OPINION OF THE WEEK: How Killing UK's Tier 1 Visa Continues Non-Dom Decline

David Lesperance 24 February 2023

OPINION OF THE WEEK: How Killing UK's Tier 1 Visa Continues Non-Dom Decline

The Canada-based author of this opinion piece, responding to this news service's commentary a few weeks ago, argues that the UK closing its investor visa regime last year will continue to drag numbers down.

From Editor, Tom Burroughes: The following article is from David Lesperance, of Lesperance Associates. Based in Canada, he advises people on matters such as cross-border wealth planning and solutions. (See here for previous comments from him.) We’re delighted that David has entered a recent debate that I kicked off a few weeks ago about UK resident non-domiciled (non-dom) individuals and what the numbers are telling us. As ever, this news service doesn’t endorse all views of guest writers. If you want to write a guest opinion argument, email

In a prior article, Tom Burroughes discussed a recent study that revealed a 40 per cent drop in the number of new non-dom remittance taxpayers arriving in the UK. The study related to a period that ended on 1 March 2022, however, there was an event that took place in February 2022 that is sure to accelerate this trend. Namely closing the Tier 1 visa category. While Burroughes clearly articulated the benefits accruing to the UK economy and tax purse from non-doms, in this article my goal is to take the argument further. Killing this immigration stream was a mistake, and a replacement category should be adopted in order to slow or reverse the disastrous decrease in new non-doms.

Is the UK really overrun by foreign undesirables?
For those unfamiliar with the previous Tier 1 category, applicants seeking UK residence status in the UK (aka “Leave to Remain”) were required to have certain minimum liquid assets and invest those assets in share or loan capital in actively traded UK-registered companies. The Tier 1 Visa category was first introduced in 1994 and it is worth remembering that this was the era of Russian and other CIS oligarchs moving into the UK and creating what was later to be called “Londongrad.” Also worth noting is that anti-money laundering and “Know Your Client” techniques and standards were in their infancy compared with those in place today. As a result, some questionable characters slipped into the UK during that early period. 

Fortunately, since that time several things have happened to rid the UK of a legacy of “alleged” scoundrels and to prevent new scoundrels from gaining UK residence status. First, some of those early questionable characters died from natural and unnatural causes. Second, others self-exiled as a result of having run through the 15-year time limit on using the remittance basis that was put in place in 2015. Third, the screening of Tier 1 applicants was substantially strengthened in 2015. However, these factors did nothing to change the perception amongst politicians, journalists and the general public that these undesirables were still being allowed to immigrate to the UK.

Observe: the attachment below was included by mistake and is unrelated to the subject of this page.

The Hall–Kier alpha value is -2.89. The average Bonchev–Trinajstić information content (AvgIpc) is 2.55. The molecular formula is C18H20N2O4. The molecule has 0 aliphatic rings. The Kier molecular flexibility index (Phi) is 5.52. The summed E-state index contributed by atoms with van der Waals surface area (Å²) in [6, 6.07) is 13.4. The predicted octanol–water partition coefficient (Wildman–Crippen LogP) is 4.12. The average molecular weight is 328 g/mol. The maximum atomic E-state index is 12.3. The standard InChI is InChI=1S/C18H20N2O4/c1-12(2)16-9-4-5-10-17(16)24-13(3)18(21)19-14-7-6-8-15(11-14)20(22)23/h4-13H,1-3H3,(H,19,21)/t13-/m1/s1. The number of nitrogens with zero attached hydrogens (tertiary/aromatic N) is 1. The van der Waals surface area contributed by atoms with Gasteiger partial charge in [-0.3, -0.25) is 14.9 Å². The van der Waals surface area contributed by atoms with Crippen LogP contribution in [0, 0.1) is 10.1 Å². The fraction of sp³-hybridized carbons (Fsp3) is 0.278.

The unwarranted February 2022 invasion of the Ukraine ordered by Russian President Putin created the perfect opportunity for the UK government to do something about this perceived problem. The government not only imposed justified sanctions against certain oligarchs with close Putin ties, it also took the opportunity to close the Tier 1 visa category within days of the invasion.

In January 2023 a report was tabled in parliament that purported to support the position that the Tier 1 visa category had been used to allow numerous undesirables into the UK. However, a critical review of the report supports my position that this contention is unsubstantiated. For example, the grand total of 10 undesirables named in the report came in the period  before the 2015 Tier 1 reforms and were de minimus compared with the over 6,300 Tier 1 visa immigrants of unblemished character who came in this period. Moreover, the number of alleged undesirables who immigrated after the 2015 Tier 1 reforms was not part of the report. So the facts do not lead to the negative conclusion. 

Even so, this did not stop Home Secretary at that time, Priti Patel, from saying: "Closing this route is just the start of our renewed crackdown on fraud and illicit finance. We will be publishing a fraud action plan, while the forthcoming Economic Crime Bill will crackdown on people abusing our financial institutions...” She added: “Since its introduction, the Investor Visa route has been reformed to improve its value to the UK economy and to reduce the exposure of the route to illicit finance.” 

She closed her speech with one clear warning to potential investors in the UK: “Settlement will now be conditional on applicants executing an investment strategy that can show genuine job creation and other tangible economic impacts. Passively holding UK investments will no longer be enough to obtain settlement.”   

This closing statement clearly gives credence to the theory that closing the Tier 1 category had more to do with the government not believing that passive investments were sufficiently impactful on the UK economy than with trying to keep out bad apples. This thesis was further supported in subsequent announcements that the government was going to emphasise the Start-Up Visa programme as the preferred future choice to attract businesspeople to the UK.

Unfortunately, the Start-Up Visa programme is no replacement for potential UHNW UK immigrants. This is because an applicant needs to prove that they will spend the majority of their time on the £400,000 investment involved, rather than on, say, their own £100 million + portfolio or business. The logic for such a requirement is incomprehensible.

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